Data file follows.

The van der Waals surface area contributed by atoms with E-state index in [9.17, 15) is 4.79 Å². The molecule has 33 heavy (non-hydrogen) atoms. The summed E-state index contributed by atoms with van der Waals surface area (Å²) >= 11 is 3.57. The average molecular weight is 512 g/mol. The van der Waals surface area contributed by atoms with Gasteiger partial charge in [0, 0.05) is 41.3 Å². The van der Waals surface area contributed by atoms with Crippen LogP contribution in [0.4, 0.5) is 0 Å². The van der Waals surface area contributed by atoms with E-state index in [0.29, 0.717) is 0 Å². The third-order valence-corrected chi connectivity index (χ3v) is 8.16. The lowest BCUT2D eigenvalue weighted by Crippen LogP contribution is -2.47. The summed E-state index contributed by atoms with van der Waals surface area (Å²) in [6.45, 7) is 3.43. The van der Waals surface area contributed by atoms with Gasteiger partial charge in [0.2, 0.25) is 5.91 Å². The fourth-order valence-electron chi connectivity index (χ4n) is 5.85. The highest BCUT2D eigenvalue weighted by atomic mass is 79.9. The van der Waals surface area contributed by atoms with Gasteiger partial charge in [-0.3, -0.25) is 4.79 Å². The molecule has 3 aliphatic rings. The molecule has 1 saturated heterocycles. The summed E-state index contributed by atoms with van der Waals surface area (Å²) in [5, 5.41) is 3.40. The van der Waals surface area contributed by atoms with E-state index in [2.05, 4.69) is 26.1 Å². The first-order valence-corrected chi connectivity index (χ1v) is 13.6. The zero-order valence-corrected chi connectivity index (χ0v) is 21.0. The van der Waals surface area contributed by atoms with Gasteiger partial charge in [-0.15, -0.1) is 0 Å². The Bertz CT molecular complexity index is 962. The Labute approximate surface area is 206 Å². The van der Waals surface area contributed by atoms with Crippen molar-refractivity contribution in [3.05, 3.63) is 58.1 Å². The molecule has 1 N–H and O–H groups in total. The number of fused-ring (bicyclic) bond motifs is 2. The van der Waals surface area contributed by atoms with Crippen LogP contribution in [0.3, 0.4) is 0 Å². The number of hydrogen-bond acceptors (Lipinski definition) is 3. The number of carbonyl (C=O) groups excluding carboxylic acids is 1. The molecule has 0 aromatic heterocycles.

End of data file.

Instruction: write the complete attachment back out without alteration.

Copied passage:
The van der Waals surface area contributed by atoms with E-state index in [9.17, 15) is 4.79 Å². The molecule has 33 heavy (non-hydrogen) atoms. The summed E-state index contributed by atoms with van der Waals surface area (Å²) >= 11 is 3.57. The average molecular weight is 512 g/mol. The van der Waals surface area contributed by atoms with Gasteiger partial charge in [0, 0.05) is 41.3 Å². The van der Waals surface area contributed by atoms with Crippen LogP contribution in [0.4, 0.5) is 0 Å². The van der Waals surface area contributed by atoms with E-state index in [0.29, 0.717) is 0 Å². The third-order valence-corrected chi connectivity index (χ3v) is 8.16. The lowest BCUT2D eigenvalue weighted by Crippen LogP contribution is -2.47. The summed E-state index contributed by atoms with van der Waals surface area (Å²) in [6.45, 7) is 3.43. The van der Waals surface area contributed by atoms with Gasteiger partial charge in [0.2, 0.25) is 5.91 Å². The fourth-order valence-electron chi connectivity index (χ4n) is 5.85. The highest BCUT2D eigenvalue weighted by atomic mass is 79.9. The van der Waals surface area contributed by atoms with Gasteiger partial charge in [-0.3, -0.25) is 4.79 Å². The molecule has 3 aliphatic rings. The molecule has 1 saturated heterocycles. The summed E-state index contributed by atoms with van der Waals surface area (Å²) in [5, 5.41) is 3.40. The van der Waals surface area contributed by atoms with E-state index in [2.05, 4.69) is 26.1 Å². The first-order valence-corrected chi connectivity index (χ1v) is 13.6. The zero-order valence-corrected chi connectivity index (χ0v) is 21.0. The van der Waals surface area contributed by atoms with Gasteiger partial charge in [-0.15, -0.1) is 0 Å². The Bertz CT molecular complexity index is 962. The Labute approximate surface area is 206 Å². The van der Waals surface area contributed by atoms with Crippen molar-refractivity contribution in [3.05, 3.63) is 58.1 Å². The molecule has 1 N–H and O–H groups in total. The number of fused-ring (bicyclic) bond motifs is 2. The van der Waals surface area contributed by atoms with Crippen LogP contribution in [0.3, 0.4) is 0 Å². The number of hydrogen-bond acceptors (Lipinski definition) is 3. The number of carbonyl (C=O) groups excluding carboxylic acids is 1. The molecule has 0 aromatic heterocycles.